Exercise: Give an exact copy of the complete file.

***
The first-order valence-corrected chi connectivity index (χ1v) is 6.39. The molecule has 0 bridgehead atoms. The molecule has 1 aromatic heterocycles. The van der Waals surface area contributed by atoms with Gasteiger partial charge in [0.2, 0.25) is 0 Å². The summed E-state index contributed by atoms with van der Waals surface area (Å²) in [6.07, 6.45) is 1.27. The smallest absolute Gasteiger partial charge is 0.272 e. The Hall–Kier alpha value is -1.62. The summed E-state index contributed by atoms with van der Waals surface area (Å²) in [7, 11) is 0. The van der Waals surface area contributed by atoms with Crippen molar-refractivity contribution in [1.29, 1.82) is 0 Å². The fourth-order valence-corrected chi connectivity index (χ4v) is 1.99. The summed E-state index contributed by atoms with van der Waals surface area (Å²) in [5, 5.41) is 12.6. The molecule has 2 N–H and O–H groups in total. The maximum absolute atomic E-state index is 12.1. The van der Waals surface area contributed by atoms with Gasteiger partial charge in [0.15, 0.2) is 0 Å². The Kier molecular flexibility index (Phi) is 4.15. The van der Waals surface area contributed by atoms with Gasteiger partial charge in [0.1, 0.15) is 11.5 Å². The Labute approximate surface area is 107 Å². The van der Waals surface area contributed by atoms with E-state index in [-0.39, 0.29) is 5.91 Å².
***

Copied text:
The first-order valence-corrected chi connectivity index (χ1v) is 6.39. The molecule has 0 bridgehead atoms. The molecule has 1 aromatic heterocycles. The van der Waals surface area contributed by atoms with Gasteiger partial charge in [0.2, 0.25) is 0 Å². The summed E-state index contributed by atoms with van der Waals surface area (Å²) in [6.07, 6.45) is 1.27. The smallest absolute Gasteiger partial charge is 0.272 e. The Hall–Kier alpha value is -1.62. The summed E-state index contributed by atoms with van der Waals surface area (Å²) in [7, 11) is 0. The van der Waals surface area contributed by atoms with Crippen molar-refractivity contribution in [1.29, 1.82) is 0 Å². The fourth-order valence-corrected chi connectivity index (χ4v) is 1.99. The summed E-state index contributed by atoms with van der Waals surface area (Å²) in [5, 5.41) is 12.6. The molecule has 2 N–H and O–H groups in total. The maximum absolute atomic E-state index is 12.1. The van der Waals surface area contributed by atoms with Gasteiger partial charge in [0.15, 0.2) is 0 Å². The Kier molecular flexibility index (Phi) is 4.15. The van der Waals surface area contributed by atoms with Gasteiger partial charge in [0.1, 0.15) is 11.5 Å². The Labute approximate surface area is 107 Å². The van der Waals surface area contributed by atoms with E-state index in [-0.39, 0.29) is 5.91 Å².